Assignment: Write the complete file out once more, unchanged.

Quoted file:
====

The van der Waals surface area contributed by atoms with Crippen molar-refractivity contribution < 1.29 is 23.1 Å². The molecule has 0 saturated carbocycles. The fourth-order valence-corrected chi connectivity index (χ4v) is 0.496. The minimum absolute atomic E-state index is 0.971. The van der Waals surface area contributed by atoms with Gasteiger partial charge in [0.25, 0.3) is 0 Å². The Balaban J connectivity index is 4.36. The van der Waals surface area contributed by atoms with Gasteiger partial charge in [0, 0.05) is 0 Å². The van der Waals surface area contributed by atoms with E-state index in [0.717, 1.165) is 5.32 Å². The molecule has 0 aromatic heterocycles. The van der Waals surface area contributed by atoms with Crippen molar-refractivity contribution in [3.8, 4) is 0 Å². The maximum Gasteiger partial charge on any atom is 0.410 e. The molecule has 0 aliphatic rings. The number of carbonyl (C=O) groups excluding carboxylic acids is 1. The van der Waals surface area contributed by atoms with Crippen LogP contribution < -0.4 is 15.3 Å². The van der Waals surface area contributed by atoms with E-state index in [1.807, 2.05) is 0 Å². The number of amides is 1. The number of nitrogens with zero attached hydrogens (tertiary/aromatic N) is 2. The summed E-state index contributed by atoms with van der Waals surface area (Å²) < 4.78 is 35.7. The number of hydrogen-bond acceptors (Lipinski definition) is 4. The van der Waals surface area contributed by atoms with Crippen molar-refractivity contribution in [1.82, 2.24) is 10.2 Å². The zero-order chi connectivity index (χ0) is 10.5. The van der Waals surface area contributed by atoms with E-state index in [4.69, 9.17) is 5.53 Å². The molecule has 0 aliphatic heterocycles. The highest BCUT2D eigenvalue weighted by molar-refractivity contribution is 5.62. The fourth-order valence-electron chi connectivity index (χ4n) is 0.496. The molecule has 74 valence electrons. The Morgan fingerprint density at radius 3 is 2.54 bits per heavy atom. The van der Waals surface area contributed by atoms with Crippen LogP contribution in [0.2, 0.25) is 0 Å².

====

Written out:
The van der Waals surface area contributed by atoms with Crippen molar-refractivity contribution < 1.29 is 23.1 Å². The molecule has 0 saturated carbocycles. The fourth-order valence-corrected chi connectivity index (χ4v) is 0.496. The minimum absolute atomic E-state index is 0.971. The van der Waals surface area contributed by atoms with Gasteiger partial charge in [0.25, 0.3) is 0 Å². The Balaban J connectivity index is 4.36. The van der Waals surface area contributed by atoms with Gasteiger partial charge in [0, 0.05) is 0 Å². The van der Waals surface area contributed by atoms with E-state index in [0.717, 1.165) is 5.32 Å². The molecule has 0 aromatic heterocycles. The van der Waals surface area contributed by atoms with Crippen molar-refractivity contribution in [3.8, 4) is 0 Å². The maximum Gasteiger partial charge on any atom is 0.410 e. The molecule has 0 aliphatic rings. The number of carbonyl (C=O) groups excluding carboxylic acids is 1. The van der Waals surface area contributed by atoms with Crippen LogP contribution < -0.4 is 15.3 Å². The van der Waals surface area contributed by atoms with E-state index in [1.807, 2.05) is 0 Å². The number of amides is 1. The number of nitrogens with zero attached hydrogens (tertiary/aromatic N) is 2. The summed E-state index contributed by atoms with van der Waals surface area (Å²) < 4.78 is 35.7. The number of hydrogen-bond acceptors (Lipinski definition) is 4. The van der Waals surface area contributed by atoms with Crippen molar-refractivity contribution in [1.82, 2.24) is 10.2 Å². The zero-order chi connectivity index (χ0) is 10.5. The van der Waals surface area contributed by atoms with E-state index in [4.69, 9.17) is 5.53 Å². The molecule has 0 aliphatic heterocycles. The highest BCUT2D eigenvalue weighted by molar-refractivity contribution is 5.62. The fourth-order valence-electron chi connectivity index (χ4n) is 0.496. The molecule has 74 valence electrons. The Morgan fingerprint density at radius 3 is 2.54 bits per heavy atom. The van der Waals surface area contributed by atoms with Crippen LogP contribution in [0.2, 0.25) is 0 Å².